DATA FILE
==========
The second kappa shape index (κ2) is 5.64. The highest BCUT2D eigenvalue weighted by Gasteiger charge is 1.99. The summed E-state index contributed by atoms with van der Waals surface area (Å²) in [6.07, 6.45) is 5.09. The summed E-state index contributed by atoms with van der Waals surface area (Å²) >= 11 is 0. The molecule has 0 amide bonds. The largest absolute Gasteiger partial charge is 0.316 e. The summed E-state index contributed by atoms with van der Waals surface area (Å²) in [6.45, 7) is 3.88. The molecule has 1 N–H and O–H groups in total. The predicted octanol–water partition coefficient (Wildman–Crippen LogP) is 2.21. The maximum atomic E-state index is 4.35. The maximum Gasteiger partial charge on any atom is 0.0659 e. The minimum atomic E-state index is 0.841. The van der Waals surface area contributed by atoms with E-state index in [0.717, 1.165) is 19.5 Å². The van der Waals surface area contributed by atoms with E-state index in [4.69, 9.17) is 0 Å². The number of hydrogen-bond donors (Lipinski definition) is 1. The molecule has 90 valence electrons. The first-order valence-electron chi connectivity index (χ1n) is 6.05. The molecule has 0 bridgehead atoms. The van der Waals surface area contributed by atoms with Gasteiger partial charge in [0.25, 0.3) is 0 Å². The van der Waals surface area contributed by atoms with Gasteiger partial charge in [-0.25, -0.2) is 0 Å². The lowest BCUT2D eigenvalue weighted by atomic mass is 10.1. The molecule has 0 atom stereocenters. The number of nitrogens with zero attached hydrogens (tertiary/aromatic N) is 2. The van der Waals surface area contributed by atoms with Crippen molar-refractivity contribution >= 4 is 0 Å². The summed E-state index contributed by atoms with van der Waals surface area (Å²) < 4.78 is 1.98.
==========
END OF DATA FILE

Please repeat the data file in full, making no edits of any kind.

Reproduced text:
The second kappa shape index (κ2) is 5.64. The highest BCUT2D eigenvalue weighted by Gasteiger charge is 1.99. The summed E-state index contributed by atoms with van der Waals surface area (Å²) in [6.07, 6.45) is 5.09. The summed E-state index contributed by atoms with van der Waals surface area (Å²) >= 11 is 0. The molecule has 0 amide bonds. The largest absolute Gasteiger partial charge is 0.316 e. The summed E-state index contributed by atoms with van der Waals surface area (Å²) in [6.45, 7) is 3.88. The molecule has 1 N–H and O–H groups in total. The predicted octanol–water partition coefficient (Wildman–Crippen LogP) is 2.21. The maximum atomic E-state index is 4.35. The maximum Gasteiger partial charge on any atom is 0.0659 e. The minimum atomic E-state index is 0.841. The van der Waals surface area contributed by atoms with E-state index in [0.717, 1.165) is 19.5 Å². The van der Waals surface area contributed by atoms with E-state index in [4.69, 9.17) is 0 Å². The number of hydrogen-bond donors (Lipinski definition) is 1. The molecule has 90 valence electrons. The first-order valence-electron chi connectivity index (χ1n) is 6.05. The molecule has 0 bridgehead atoms. The van der Waals surface area contributed by atoms with Gasteiger partial charge in [0.25, 0.3) is 0 Å². The van der Waals surface area contributed by atoms with Gasteiger partial charge in [-0.25, -0.2) is 0 Å². The lowest BCUT2D eigenvalue weighted by atomic mass is 10.1. The molecule has 0 atom stereocenters. The number of nitrogens with zero attached hydrogens (tertiary/aromatic N) is 2. The van der Waals surface area contributed by atoms with Crippen molar-refractivity contribution >= 4 is 0 Å². The summed E-state index contributed by atoms with van der Waals surface area (Å²) < 4.78 is 1.98.